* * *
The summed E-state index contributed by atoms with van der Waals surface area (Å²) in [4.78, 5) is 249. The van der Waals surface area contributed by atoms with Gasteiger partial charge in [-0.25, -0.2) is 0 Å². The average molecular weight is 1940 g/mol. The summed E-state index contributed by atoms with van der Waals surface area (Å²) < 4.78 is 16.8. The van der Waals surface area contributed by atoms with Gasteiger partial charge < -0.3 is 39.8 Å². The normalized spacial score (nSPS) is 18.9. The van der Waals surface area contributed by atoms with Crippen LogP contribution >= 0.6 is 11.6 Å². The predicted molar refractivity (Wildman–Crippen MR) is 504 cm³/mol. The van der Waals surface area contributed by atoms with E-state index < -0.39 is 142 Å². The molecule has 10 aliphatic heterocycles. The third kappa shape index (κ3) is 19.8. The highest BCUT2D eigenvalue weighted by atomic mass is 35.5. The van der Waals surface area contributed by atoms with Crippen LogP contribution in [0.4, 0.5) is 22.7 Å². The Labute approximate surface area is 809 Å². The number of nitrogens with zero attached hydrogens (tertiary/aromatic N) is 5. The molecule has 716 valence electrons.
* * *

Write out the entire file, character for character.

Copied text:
The summed E-state index contributed by atoms with van der Waals surface area (Å²) in [4.78, 5) is 249. The van der Waals surface area contributed by atoms with Gasteiger partial charge in [-0.25, -0.2) is 0 Å². The average molecular weight is 1940 g/mol. The summed E-state index contributed by atoms with van der Waals surface area (Å²) < 4.78 is 16.8. The van der Waals surface area contributed by atoms with Gasteiger partial charge < -0.3 is 39.8 Å². The normalized spacial score (nSPS) is 18.9. The van der Waals surface area contributed by atoms with Crippen LogP contribution >= 0.6 is 11.6 Å². The predicted molar refractivity (Wildman–Crippen MR) is 504 cm³/mol. The van der Waals surface area contributed by atoms with E-state index < -0.39 is 142 Å². The molecule has 10 aliphatic heterocycles. The third kappa shape index (κ3) is 19.8. The highest BCUT2D eigenvalue weighted by atomic mass is 35.5. The van der Waals surface area contributed by atoms with Crippen LogP contribution in [0.4, 0.5) is 22.7 Å². The Labute approximate surface area is 809 Å². The number of nitrogens with zero attached hydrogens (tertiary/aromatic N) is 5. The molecule has 716 valence electrons.